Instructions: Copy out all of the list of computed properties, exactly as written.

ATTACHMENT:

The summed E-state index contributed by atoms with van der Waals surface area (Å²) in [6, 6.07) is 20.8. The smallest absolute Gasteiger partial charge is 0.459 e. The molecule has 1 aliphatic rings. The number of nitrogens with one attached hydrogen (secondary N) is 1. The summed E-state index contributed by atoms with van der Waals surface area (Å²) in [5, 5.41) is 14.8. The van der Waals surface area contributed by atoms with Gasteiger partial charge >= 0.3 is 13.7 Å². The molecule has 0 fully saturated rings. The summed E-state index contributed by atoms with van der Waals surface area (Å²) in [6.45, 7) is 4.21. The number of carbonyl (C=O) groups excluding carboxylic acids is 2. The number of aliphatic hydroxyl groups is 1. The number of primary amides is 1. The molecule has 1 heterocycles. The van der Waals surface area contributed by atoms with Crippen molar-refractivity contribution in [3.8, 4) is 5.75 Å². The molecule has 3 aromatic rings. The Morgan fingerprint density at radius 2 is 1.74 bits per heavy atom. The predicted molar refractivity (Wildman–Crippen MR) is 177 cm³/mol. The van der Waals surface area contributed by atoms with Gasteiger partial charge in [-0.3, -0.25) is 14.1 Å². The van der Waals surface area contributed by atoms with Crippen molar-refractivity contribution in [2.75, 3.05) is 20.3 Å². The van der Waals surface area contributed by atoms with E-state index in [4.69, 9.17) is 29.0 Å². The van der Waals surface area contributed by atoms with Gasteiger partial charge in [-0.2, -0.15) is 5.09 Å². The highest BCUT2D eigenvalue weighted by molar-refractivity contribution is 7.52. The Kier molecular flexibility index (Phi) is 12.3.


The summed E-state index contributed by atoms with van der Waals surface area (Å²) in [6, 6.07) is 20.8. The smallest absolute Gasteiger partial charge is 0.459 e. The molecule has 1 aliphatic rings. The number of nitrogens with one attached hydrogen (secondary N) is 1. The summed E-state index contributed by atoms with van der Waals surface area (Å²) in [5, 5.41) is 14.8. The van der Waals surface area contributed by atoms with Gasteiger partial charge >= 0.3 is 13.7 Å². The molecule has 0 fully saturated rings. The summed E-state index contributed by atoms with van der Waals surface area (Å²) in [6.45, 7) is 4.21. The number of carbonyl (C=O) groups excluding carboxylic acids is 2. The number of aliphatic hydroxyl groups is 1. The number of primary amides is 1. The molecule has 1 heterocycles. The van der Waals surface area contributed by atoms with Crippen molar-refractivity contribution in [3.8, 4) is 5.75 Å². The molecule has 3 aromatic rings. The Morgan fingerprint density at radius 2 is 1.74 bits per heavy atom. The predicted molar refractivity (Wildman–Crippen MR) is 177 cm³/mol. The van der Waals surface area contributed by atoms with Gasteiger partial charge in [-0.3, -0.25) is 14.1 Å². The van der Waals surface area contributed by atoms with Crippen molar-refractivity contribution in [2.75, 3.05) is 20.3 Å². The van der Waals surface area contributed by atoms with E-state index in [4.69, 9.17) is 29.0 Å². The van der Waals surface area contributed by atoms with Gasteiger partial charge in [-0.2, -0.15) is 5.09 Å². The highest BCUT2D eigenvalue weighted by molar-refractivity contribution is 7.52. The Kier molecular flexibility index (Phi) is 12.3.